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From digital archives to online observatories, the peaks and chasms of social-media based research Pt.1


Carlo R. M. A. Santagiustina, Venice International University.

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From climate change to inequalities: Exploring the societal value of social-media for understanding public concerns and the perceptions of anthropogenic phenomena at a time when user data is increasingly monetized.

Web weaves lives, spheres interlace, online's intimate embrace reshapes human space.

In the last two decades, the Web has become a multilayered architecture for distributed communication that connects more than 5 billion human beings. Online communication is nowadays ubiquitous and permeates all spheres of our daily activities: from family relations to work activities; from hobbies to political propaganda; from volunteering to advocacy. Online communication is not simply answering a functional role related to people's insatiable need for information or gossip, it can trigger, permeate and shape intimate spheres of our life, producing profound and widespread transformations at the individual and collective level, shaping our identities, understandings, beliefs and preferences.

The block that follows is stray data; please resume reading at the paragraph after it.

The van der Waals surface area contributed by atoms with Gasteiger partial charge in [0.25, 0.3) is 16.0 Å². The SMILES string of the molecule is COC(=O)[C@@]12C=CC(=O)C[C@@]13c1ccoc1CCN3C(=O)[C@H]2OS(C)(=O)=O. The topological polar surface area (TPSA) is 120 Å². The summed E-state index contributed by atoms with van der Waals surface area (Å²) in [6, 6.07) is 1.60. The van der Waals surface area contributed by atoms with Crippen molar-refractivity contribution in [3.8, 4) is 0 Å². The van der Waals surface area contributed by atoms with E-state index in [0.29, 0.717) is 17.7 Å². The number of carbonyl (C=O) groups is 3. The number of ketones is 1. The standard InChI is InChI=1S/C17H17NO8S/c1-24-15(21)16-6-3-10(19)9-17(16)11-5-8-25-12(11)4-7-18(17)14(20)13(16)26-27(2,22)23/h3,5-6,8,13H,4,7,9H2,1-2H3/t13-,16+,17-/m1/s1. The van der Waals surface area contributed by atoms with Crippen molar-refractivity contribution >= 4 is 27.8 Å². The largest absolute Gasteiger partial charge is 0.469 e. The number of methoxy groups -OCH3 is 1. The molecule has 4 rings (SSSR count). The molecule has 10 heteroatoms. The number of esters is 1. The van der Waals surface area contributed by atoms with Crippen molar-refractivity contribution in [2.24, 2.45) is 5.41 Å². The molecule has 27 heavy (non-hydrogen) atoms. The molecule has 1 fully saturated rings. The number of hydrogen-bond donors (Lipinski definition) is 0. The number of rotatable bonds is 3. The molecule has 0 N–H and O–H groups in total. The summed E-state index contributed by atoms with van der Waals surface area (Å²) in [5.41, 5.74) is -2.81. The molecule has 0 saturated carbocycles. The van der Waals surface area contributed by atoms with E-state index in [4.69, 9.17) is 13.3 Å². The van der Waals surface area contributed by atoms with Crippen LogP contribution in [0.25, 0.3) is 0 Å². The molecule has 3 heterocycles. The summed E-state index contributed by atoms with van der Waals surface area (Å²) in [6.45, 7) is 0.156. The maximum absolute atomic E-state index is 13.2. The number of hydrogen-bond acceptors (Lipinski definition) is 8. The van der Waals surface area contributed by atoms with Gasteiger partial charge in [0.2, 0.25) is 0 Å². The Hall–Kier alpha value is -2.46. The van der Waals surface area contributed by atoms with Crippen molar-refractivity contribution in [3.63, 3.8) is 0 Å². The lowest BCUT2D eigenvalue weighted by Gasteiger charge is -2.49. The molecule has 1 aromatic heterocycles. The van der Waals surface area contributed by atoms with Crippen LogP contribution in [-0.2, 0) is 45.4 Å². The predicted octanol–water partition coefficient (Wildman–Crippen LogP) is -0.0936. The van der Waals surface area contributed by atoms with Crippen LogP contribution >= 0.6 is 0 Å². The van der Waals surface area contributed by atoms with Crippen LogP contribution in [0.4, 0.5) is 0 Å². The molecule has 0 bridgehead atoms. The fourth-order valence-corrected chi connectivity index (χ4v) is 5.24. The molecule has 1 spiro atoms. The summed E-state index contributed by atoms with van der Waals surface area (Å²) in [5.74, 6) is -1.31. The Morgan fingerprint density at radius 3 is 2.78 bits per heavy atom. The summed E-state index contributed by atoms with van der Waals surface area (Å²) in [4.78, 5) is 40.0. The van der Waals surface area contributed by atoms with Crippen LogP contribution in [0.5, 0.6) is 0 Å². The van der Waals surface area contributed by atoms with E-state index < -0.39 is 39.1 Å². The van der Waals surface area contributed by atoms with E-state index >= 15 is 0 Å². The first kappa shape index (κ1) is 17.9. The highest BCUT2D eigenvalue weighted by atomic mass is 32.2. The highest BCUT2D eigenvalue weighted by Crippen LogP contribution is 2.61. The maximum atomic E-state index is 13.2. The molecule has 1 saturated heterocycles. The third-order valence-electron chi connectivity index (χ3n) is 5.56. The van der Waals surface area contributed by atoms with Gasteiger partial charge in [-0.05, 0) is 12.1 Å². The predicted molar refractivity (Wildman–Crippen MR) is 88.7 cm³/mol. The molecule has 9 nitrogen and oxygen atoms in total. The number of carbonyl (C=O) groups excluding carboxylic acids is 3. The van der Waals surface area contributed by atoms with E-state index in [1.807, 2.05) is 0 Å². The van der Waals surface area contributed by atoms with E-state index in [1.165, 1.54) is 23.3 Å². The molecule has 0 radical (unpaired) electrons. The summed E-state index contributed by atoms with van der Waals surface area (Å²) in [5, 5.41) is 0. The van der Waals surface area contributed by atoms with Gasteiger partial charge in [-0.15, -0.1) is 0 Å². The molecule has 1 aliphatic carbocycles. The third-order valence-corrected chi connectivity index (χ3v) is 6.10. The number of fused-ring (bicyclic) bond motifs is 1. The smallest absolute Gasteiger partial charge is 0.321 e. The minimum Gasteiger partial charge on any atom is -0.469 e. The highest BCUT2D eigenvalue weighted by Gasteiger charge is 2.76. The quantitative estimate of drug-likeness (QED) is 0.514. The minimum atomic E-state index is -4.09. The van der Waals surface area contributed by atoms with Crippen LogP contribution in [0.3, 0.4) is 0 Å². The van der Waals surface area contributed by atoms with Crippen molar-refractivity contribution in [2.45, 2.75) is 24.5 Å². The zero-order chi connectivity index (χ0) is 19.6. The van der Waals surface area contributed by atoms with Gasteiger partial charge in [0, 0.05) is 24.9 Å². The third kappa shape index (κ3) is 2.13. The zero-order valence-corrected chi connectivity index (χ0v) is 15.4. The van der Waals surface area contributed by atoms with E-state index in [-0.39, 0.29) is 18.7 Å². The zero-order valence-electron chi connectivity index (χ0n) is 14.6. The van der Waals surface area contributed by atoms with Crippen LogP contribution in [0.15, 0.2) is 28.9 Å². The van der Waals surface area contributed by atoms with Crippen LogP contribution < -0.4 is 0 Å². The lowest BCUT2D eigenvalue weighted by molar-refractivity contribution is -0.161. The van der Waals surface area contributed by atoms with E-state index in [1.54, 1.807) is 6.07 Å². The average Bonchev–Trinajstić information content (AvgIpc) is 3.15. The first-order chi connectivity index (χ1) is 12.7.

The diffusion of smartphones and of social media apps, has rendered communication increasingly multimodal and multimedial. Through our online posting activity, social, cultural, political and economic phenomena can get easily intertwined and percolate from physical to virtual spaces. For example, they can flow from news platforms to social media, to markets and back again to the physical world, affecting its abundances and famines.

On the Web, what might seem volatile as, for example, an opinion about a natural event, like drought, or about a market phenomenon, like inflation, once published online starts acquiring a socio-cultural texture and physiognomy, by occupying and diffusing in a virtual space and by progressively acquiring a set of roles in relation to the online ecosystem in which it is uploaded. These online ecosystems, despite being virtual, are culturalized, socialized, politicized and commoditized, similarly to other environments in which humans operate. That is, they are endowed with morphologies characterizing the aforementioned dimensions of human systems, in which contents and interactions are embedded. Therefore, online posts on social media go far beyond the bits used to store their digitized information and multimedia contents, and are embedded into complex social, cultural, political and economic contexts, to which they are linked and with which they are entangled.